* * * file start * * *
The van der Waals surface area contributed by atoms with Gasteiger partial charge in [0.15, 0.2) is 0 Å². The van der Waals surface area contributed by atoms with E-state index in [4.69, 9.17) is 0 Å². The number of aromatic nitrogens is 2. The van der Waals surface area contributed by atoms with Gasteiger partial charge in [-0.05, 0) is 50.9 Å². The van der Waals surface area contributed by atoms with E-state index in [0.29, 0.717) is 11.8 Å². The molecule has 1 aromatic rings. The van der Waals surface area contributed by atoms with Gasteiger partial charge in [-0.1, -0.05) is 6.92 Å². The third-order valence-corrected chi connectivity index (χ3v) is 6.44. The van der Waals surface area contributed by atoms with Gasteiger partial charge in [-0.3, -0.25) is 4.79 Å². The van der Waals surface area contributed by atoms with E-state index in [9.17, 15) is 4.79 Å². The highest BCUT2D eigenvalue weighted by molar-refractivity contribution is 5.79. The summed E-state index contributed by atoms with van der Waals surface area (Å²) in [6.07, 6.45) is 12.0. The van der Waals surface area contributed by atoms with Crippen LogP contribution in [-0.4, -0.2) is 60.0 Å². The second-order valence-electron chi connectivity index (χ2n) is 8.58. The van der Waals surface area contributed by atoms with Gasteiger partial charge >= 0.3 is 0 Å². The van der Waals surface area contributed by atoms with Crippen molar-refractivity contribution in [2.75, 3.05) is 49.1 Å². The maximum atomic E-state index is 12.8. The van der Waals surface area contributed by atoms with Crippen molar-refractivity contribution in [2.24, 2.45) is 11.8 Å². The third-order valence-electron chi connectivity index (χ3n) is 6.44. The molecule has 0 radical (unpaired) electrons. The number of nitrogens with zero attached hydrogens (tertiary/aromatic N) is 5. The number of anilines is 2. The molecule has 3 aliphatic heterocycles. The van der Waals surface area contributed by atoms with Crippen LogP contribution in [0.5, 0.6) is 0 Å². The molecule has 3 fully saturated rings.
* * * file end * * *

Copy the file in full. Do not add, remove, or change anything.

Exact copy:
The van der Waals surface area contributed by atoms with Gasteiger partial charge in [0.15, 0.2) is 0 Å². The van der Waals surface area contributed by atoms with E-state index in [4.69, 9.17) is 0 Å². The number of aromatic nitrogens is 2. The van der Waals surface area contributed by atoms with Gasteiger partial charge in [-0.05, 0) is 50.9 Å². The van der Waals surface area contributed by atoms with E-state index in [0.29, 0.717) is 11.8 Å². The molecule has 1 aromatic rings. The van der Waals surface area contributed by atoms with Gasteiger partial charge in [-0.1, -0.05) is 6.92 Å². The third-order valence-corrected chi connectivity index (χ3v) is 6.44. The van der Waals surface area contributed by atoms with Gasteiger partial charge in [-0.3, -0.25) is 4.79 Å². The van der Waals surface area contributed by atoms with E-state index in [9.17, 15) is 4.79 Å². The highest BCUT2D eigenvalue weighted by molar-refractivity contribution is 5.79. The summed E-state index contributed by atoms with van der Waals surface area (Å²) in [6.07, 6.45) is 12.0. The van der Waals surface area contributed by atoms with Crippen LogP contribution in [-0.4, -0.2) is 60.0 Å². The second-order valence-electron chi connectivity index (χ2n) is 8.58. The van der Waals surface area contributed by atoms with Gasteiger partial charge >= 0.3 is 0 Å². The van der Waals surface area contributed by atoms with Crippen molar-refractivity contribution in [2.75, 3.05) is 49.1 Å². The maximum atomic E-state index is 12.8. The van der Waals surface area contributed by atoms with Crippen molar-refractivity contribution in [2.24, 2.45) is 11.8 Å². The third-order valence-electron chi connectivity index (χ3n) is 6.44. The molecule has 0 radical (unpaired) electrons. The number of nitrogens with zero attached hydrogens (tertiary/aromatic N) is 5. The number of anilines is 2. The molecule has 3 aliphatic heterocycles. The van der Waals surface area contributed by atoms with Crippen LogP contribution in [0.5, 0.6) is 0 Å². The molecule has 3 fully saturated rings.